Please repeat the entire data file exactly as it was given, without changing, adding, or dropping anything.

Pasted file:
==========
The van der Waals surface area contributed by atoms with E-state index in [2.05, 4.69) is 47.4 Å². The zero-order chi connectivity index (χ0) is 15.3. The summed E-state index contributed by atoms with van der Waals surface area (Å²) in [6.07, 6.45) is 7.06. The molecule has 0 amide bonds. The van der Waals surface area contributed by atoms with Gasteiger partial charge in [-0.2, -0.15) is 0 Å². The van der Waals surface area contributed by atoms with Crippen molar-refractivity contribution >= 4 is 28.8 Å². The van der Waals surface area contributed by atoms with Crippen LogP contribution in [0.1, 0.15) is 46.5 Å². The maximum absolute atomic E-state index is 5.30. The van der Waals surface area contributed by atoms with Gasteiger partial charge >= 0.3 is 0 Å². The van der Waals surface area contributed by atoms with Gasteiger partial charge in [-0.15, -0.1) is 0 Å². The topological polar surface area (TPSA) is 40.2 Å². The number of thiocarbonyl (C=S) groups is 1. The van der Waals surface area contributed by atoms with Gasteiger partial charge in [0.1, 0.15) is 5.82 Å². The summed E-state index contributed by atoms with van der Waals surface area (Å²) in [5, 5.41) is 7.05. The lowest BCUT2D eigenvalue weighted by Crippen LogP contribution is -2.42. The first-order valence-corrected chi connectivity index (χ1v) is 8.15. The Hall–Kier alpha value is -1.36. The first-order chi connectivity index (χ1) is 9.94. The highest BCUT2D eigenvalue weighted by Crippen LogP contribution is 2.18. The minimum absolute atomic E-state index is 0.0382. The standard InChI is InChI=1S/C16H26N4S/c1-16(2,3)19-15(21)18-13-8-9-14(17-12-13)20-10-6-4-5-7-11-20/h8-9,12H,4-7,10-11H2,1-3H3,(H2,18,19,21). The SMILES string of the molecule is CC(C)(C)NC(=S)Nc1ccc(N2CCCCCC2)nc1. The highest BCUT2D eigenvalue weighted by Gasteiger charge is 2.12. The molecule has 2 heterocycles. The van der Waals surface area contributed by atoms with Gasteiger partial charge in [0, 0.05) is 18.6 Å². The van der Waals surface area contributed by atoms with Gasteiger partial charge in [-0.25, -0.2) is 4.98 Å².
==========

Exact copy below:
The van der Waals surface area contributed by atoms with E-state index in [2.05, 4.69) is 47.4 Å². The zero-order chi connectivity index (χ0) is 15.3. The summed E-state index contributed by atoms with van der Waals surface area (Å²) in [6.07, 6.45) is 7.06. The molecule has 0 amide bonds. The van der Waals surface area contributed by atoms with Gasteiger partial charge in [-0.2, -0.15) is 0 Å². The van der Waals surface area contributed by atoms with Crippen molar-refractivity contribution >= 4 is 28.8 Å². The van der Waals surface area contributed by atoms with Crippen LogP contribution in [0.1, 0.15) is 46.5 Å². The maximum absolute atomic E-state index is 5.30. The van der Waals surface area contributed by atoms with Gasteiger partial charge >= 0.3 is 0 Å². The van der Waals surface area contributed by atoms with Gasteiger partial charge in [-0.15, -0.1) is 0 Å². The topological polar surface area (TPSA) is 40.2 Å². The number of thiocarbonyl (C=S) groups is 1. The van der Waals surface area contributed by atoms with Gasteiger partial charge in [0.1, 0.15) is 5.82 Å². The summed E-state index contributed by atoms with van der Waals surface area (Å²) in [5, 5.41) is 7.05. The lowest BCUT2D eigenvalue weighted by Crippen LogP contribution is -2.42. The first-order valence-corrected chi connectivity index (χ1v) is 8.15. The Hall–Kier alpha value is -1.36. The first-order chi connectivity index (χ1) is 9.94. The highest BCUT2D eigenvalue weighted by Crippen LogP contribution is 2.18. The minimum absolute atomic E-state index is 0.0382. The standard InChI is InChI=1S/C16H26N4S/c1-16(2,3)19-15(21)18-13-8-9-14(17-12-13)20-10-6-4-5-7-11-20/h8-9,12H,4-7,10-11H2,1-3H3,(H2,18,19,21). The SMILES string of the molecule is CC(C)(C)NC(=S)Nc1ccc(N2CCCCCC2)nc1. The highest BCUT2D eigenvalue weighted by Gasteiger charge is 2.12. The molecule has 2 heterocycles. The van der Waals surface area contributed by atoms with Gasteiger partial charge in [0, 0.05) is 18.6 Å². The van der Waals surface area contributed by atoms with Gasteiger partial charge in [-0.25, -0.2) is 4.98 Å².